Source: Clemente De Lucia (BNP Paribas), July-August 2014.
The evidence by country varies. De Lucia focuses on the total proportion of services sub-categories with inflation below 2%. That statistic is rising, De Lucia notes, in Spain, Portugal, Greece, Netherlands, and France. From that he concludes that deflationary pressure is mounting in those countries.

(Beware that, in those charts, the three categories are nested. That is, the category of "below 2% inflation" includes the category of "below 1%" inflation, and so forth. I checked.) 

De Lucia's data end in May 2014. I gathered my own data to see what's happened over the past 12 months, for the eurozone aggregate. The proportion of service categories with inflation below 2% reached a maximum in February (70%), and has declined since then. The diffusion of deflation reached 18% in December 2013, and has fallen to about 5% in July.

It will be interesting to see a breakdown by country. So far, though, I'm not convinced that "domestic deflationary pressures" are mounting.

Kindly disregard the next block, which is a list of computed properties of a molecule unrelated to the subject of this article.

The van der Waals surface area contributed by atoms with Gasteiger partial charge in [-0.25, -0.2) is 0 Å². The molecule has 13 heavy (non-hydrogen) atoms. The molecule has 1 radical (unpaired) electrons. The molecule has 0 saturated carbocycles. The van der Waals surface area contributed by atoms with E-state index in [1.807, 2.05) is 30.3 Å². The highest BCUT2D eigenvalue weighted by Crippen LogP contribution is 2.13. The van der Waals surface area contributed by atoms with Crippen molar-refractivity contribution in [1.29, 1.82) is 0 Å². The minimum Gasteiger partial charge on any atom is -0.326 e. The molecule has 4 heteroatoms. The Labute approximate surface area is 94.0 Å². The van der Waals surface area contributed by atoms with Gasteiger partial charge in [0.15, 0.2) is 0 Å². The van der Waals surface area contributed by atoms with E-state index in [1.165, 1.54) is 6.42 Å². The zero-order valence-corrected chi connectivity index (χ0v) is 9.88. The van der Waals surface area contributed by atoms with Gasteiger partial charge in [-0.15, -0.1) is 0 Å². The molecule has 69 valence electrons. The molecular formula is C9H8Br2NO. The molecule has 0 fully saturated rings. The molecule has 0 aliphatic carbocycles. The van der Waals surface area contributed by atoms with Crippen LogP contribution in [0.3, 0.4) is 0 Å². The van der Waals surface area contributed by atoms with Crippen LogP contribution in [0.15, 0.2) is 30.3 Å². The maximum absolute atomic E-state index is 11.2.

One interpretation of the ECB’s recent policies is that the bank is not reacting to today’s decline in the price of goods. Most of that is due to past declines in commodity prices—which the ECB has no control over— and to the past rise of the exchange rate—which the ECB doesn’t target. The ECB, instead, is reacting to the disinflation of services, and the risk (or expectation?) that it might turn into outright deflation. How serious is that threat?

Based on the (admittedly backward-looking) evidence surveyed here, the risk of "homegrown" deflation is there, but it's not increasing, imminent, or pervasive across countries. (De Lucia’s note continues with a promising, long section on inflation expectations, which I haven’t had time to read yet.)

A different interpretation is that the ECB sees deflation in goods as a problem it can solve—through the exchange rate. The euro appreciated steeply, through May, and that has driven the euro price of commodities lower. The new policies might be aimed at depreciation.

But that will have to wait for another blog.

*For visual clarity, I removed from the chart the three smallest members of the eurozone: Cyprus, Malta, and Luxembourg.